Movement was always about cooperation. We'd have to work together to bring down the hunt. We'd forage together. We'd build shelter together. We'd farm alongside one another. We'd build in factories together. We'd play together. When was the last time you played with someone? Sounds silly, right? Isn't that what a sport is? When did we switch from cooperation to competition? How has competition isolated you from your peers and your own bio-intelligence? How is that reflected in your relationship with your body ... which is really your relationship with movement ... or how you might know it, exercise.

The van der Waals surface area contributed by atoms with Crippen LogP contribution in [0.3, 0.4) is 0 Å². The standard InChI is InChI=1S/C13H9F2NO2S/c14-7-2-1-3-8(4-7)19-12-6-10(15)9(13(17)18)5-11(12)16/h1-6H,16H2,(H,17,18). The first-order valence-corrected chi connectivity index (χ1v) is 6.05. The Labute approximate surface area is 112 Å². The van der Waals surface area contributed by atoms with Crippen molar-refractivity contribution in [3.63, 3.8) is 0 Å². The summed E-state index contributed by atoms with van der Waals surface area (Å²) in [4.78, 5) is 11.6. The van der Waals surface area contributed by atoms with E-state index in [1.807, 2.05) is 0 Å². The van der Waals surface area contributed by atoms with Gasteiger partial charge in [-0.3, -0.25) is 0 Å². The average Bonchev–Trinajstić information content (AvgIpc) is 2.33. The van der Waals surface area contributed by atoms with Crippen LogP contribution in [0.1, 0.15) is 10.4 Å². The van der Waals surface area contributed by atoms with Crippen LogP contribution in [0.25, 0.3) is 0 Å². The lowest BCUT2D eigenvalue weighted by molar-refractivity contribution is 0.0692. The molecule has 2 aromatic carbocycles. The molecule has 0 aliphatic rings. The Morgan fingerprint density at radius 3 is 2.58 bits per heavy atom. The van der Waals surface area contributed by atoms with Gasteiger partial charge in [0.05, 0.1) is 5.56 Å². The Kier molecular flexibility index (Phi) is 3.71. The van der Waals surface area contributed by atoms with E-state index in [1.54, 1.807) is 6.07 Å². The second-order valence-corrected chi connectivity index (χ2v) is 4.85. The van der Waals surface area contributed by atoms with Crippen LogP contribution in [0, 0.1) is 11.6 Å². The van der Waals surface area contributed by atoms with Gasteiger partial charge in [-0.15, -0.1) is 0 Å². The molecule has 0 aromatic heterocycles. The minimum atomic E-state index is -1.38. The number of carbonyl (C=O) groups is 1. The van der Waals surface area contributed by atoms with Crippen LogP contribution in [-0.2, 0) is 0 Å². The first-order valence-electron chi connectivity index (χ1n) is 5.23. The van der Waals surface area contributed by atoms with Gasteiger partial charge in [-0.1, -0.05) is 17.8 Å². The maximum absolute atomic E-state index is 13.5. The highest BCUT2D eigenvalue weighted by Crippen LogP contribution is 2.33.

So, what is exercise? In my brain I think of exercise as all that physical stimulus we have to now create to satiate our body's need for movement because we no longer move readily. We don't hunt, build, forage, or play. We don't utilize our body in the way our ancestors have for hundreds ... thousands ... millions of years. The crazy thing is that this under-utilization (appreciation) has grown exponentially in the last 20, maybe 30, years. Yet we still have the same physiologic needs for movement. If you're eating you still need to burn off those calories. Your joints need to bend and stretch to help pump blood and lymph. Muscles need to be taught to contract and relax in order to feel good. Your heart rate needs to increase to properly stress your heart muscle ... and so on ... and so on. Your body is designed to move. So now we have to "exercise" to move. Think about it, somewhere in a remote village someone is spending 4, 8, 10+ hours a day working, collecting, and prepping, and care-taking ... and they have the same body you have. (Well, their body probably looks a lot like how you wish your body looked.) Is it really too much to ask of your body to "exercise" for an hour a day? Do we really need to figure out a way to exercise less and quicker? (10 minute workout tips!!!)